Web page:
When done effectively, grades do measure the students’ comprehension or lack thereof. For students doing well in a course, grades can boost self-esteem and create points of pride. The converse is also true for students struggling along the learning curve. Poor grades can lead to internal isolation and dejection from other members of the learning community because students are not necessarily vocal when they fail assignments. It is quite common for failing students to fear judgement from their peers regarding grades. However, I think if educators openly discussed the possible emotions associated with grades, students would be better able to use more emotional intelligence in extracting meaning from grades.
Tell Your Story…Students are Curious
Sometimes students wonder about the people we are behind the cloaks of our knowledge. From time to time, a student will come in and inquire about my origins- where are you from? Did you go to school here? Have you taken this class? How did you decide upon your major? All of these questions are evidence that leaners wonder about educators. Who is he/she? What does he/she want? Was this job his/her goal? These are all questions that travel through learners’ minds. I would go a little deeper to say that knowing more about my challenges and victories may encourage my students to know that their experiences are universal and similar to my own. More students would realize that experiences of feeling overwhelmed, isolated, joyful and enthusiastic are all a part of the learning experience.
Discuss the Learning Process Associated With Your Subject
One easy solution to helping students manage the emotional journey of learning is informing students about what to expect in the learning process associated with the specific subject. For instance, it is common for a photography student to spend hours on a location and not leave with the “right” shot. Similar things are true for students taking writing and math courses. After hours of researching a topic a writing student may choose to restart the process and choose another topic of interest. It may take a math student a few hours to solve a few problems when he or she only estimated the learning task to take thirty minutes or less. I propose that if instructors/educators inform students about the learning process associated with achieving subject matter proficiency and then mastery, learners would know what to expect and be better equipped to manage negative emotions when they encounter disappointment in completing learning tasks.
I do not suggest that trainers/facilitators/instructors/educators replace instructional time with lots of dialogue about emotions. However, I do think short emotional ice-breakers may be a great supplement to the learning design. This quick check-in process can be something as simple as, “how are you relating to the material/training/course?” After each participants describes their emotions in one word, the instructor should lead a discussion on managing emotions and how to use emotional intelligence to achieve success related to the specific subject.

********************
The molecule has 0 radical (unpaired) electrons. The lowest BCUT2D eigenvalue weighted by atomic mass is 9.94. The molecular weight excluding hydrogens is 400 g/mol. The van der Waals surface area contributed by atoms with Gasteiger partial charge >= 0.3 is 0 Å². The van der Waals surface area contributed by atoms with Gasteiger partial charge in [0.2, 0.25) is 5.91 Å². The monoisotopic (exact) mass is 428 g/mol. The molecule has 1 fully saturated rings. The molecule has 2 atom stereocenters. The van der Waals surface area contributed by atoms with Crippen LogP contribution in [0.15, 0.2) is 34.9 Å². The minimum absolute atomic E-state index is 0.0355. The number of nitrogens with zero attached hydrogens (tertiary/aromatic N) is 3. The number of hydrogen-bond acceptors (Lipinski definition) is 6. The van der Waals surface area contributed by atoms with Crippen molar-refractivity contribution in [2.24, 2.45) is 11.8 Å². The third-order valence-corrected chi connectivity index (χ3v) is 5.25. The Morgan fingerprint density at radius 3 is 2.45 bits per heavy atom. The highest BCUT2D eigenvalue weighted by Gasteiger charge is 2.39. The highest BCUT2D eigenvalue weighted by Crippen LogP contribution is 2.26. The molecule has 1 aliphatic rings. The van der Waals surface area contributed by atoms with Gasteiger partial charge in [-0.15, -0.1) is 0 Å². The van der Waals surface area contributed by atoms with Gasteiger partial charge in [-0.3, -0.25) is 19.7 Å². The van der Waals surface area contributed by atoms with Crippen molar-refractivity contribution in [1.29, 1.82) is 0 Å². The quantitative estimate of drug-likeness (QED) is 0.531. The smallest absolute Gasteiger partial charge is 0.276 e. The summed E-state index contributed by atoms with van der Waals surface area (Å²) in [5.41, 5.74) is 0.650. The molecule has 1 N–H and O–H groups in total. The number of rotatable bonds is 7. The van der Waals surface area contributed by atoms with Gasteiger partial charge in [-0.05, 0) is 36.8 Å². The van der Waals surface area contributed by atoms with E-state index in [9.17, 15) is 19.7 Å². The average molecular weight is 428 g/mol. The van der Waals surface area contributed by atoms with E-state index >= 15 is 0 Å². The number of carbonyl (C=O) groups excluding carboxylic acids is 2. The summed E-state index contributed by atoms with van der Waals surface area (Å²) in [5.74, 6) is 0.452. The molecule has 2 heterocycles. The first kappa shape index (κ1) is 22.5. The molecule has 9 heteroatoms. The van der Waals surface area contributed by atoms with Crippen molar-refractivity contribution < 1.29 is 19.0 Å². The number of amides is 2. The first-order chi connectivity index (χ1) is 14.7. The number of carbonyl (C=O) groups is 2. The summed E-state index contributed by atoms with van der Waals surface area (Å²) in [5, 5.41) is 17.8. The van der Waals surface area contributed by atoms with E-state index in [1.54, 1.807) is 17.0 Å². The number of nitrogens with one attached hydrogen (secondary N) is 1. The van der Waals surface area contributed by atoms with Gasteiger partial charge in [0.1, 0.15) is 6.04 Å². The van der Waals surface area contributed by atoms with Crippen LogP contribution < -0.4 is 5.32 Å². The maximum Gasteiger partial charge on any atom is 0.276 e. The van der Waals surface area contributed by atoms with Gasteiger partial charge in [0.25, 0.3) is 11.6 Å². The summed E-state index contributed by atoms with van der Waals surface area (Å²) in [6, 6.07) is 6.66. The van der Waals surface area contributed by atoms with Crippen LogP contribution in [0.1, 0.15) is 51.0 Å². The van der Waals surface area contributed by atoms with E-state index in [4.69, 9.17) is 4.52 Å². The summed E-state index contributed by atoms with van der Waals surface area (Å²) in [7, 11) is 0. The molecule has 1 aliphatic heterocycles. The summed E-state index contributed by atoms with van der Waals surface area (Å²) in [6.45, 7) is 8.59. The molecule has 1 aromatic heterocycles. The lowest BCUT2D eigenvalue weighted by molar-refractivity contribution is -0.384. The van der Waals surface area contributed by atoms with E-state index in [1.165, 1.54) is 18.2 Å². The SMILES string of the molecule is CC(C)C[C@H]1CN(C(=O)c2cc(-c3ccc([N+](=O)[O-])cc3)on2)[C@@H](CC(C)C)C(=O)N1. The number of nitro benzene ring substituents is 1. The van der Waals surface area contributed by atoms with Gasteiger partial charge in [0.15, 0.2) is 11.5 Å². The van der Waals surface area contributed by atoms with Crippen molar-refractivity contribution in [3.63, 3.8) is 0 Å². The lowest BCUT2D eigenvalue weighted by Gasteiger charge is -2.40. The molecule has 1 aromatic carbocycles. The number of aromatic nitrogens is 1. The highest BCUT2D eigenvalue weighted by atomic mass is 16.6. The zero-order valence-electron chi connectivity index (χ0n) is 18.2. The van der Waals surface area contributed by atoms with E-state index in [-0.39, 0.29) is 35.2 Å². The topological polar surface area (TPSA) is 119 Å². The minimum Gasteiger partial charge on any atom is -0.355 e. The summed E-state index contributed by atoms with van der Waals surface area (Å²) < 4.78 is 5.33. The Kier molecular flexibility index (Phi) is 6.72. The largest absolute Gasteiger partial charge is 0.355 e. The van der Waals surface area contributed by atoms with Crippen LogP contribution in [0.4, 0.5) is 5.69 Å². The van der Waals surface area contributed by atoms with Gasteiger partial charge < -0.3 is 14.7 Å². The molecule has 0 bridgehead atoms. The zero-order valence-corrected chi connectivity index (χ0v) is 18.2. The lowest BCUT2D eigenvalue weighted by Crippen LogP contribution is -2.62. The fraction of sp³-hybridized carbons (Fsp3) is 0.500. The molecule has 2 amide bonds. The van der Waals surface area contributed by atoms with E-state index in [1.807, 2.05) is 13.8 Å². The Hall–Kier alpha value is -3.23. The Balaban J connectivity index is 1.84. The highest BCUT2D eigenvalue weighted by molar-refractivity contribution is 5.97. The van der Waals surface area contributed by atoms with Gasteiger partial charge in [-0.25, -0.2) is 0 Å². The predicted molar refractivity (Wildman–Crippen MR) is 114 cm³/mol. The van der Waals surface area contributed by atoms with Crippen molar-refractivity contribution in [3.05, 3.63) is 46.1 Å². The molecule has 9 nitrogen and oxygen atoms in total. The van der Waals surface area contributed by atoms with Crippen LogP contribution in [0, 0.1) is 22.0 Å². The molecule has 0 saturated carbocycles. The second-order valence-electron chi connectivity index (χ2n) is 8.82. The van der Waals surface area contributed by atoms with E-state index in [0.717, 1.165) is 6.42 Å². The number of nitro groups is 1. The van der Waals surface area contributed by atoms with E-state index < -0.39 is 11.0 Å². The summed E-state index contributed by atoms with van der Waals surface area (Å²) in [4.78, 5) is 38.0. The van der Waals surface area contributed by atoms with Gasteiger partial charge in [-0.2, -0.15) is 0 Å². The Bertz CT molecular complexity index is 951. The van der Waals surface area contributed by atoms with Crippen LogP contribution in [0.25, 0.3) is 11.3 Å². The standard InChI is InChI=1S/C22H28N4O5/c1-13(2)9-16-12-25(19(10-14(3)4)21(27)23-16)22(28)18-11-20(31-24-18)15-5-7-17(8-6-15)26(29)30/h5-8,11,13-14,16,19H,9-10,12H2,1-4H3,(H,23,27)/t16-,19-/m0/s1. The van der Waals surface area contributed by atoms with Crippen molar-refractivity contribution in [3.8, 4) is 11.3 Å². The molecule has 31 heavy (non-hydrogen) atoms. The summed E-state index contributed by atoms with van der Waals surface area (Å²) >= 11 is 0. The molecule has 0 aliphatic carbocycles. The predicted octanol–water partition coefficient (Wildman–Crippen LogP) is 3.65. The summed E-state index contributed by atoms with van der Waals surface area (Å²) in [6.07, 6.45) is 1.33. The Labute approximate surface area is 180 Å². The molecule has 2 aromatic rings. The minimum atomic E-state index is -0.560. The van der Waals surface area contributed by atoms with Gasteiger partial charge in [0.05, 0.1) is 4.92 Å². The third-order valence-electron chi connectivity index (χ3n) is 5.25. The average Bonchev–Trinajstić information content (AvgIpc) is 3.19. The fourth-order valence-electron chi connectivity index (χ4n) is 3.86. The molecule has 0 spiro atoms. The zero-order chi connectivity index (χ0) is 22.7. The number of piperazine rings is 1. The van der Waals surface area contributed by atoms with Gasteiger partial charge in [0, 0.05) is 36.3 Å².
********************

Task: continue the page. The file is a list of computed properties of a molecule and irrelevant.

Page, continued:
The benefit to this process is to give the facilitator feedback on the emotional well-being of learners in the course or session. Helping students move pass negative emotions and leverage positive feelings is the major objective of managing emotions in the learning process to encourage perseverance, develop new skills and expand knowledge content. In my experience, when I discuss emotional intelligence with students, something absolutely remarkable happens. They begin to self-assess their own behavior and thoughts then decide if their current reality properly aligns with their future life vision. After conducting emotional check-ins, I have witnessed students take control of their own learning and decision making process to overcome challenges associated with motivation, personal responsibility and host of other things.
In your next class session, training, meeting or learning event, how about leading the group in an “emotional check-in exercise?” Let us know how it goes.
Tonjala Eaton works an academic advisor and program coordinator at Lansing Community College in Lansing, MI. She has over 10 years of experience working with adults in both formal and in-formal environments as a diversity trainer, community organizer, consultant and educator.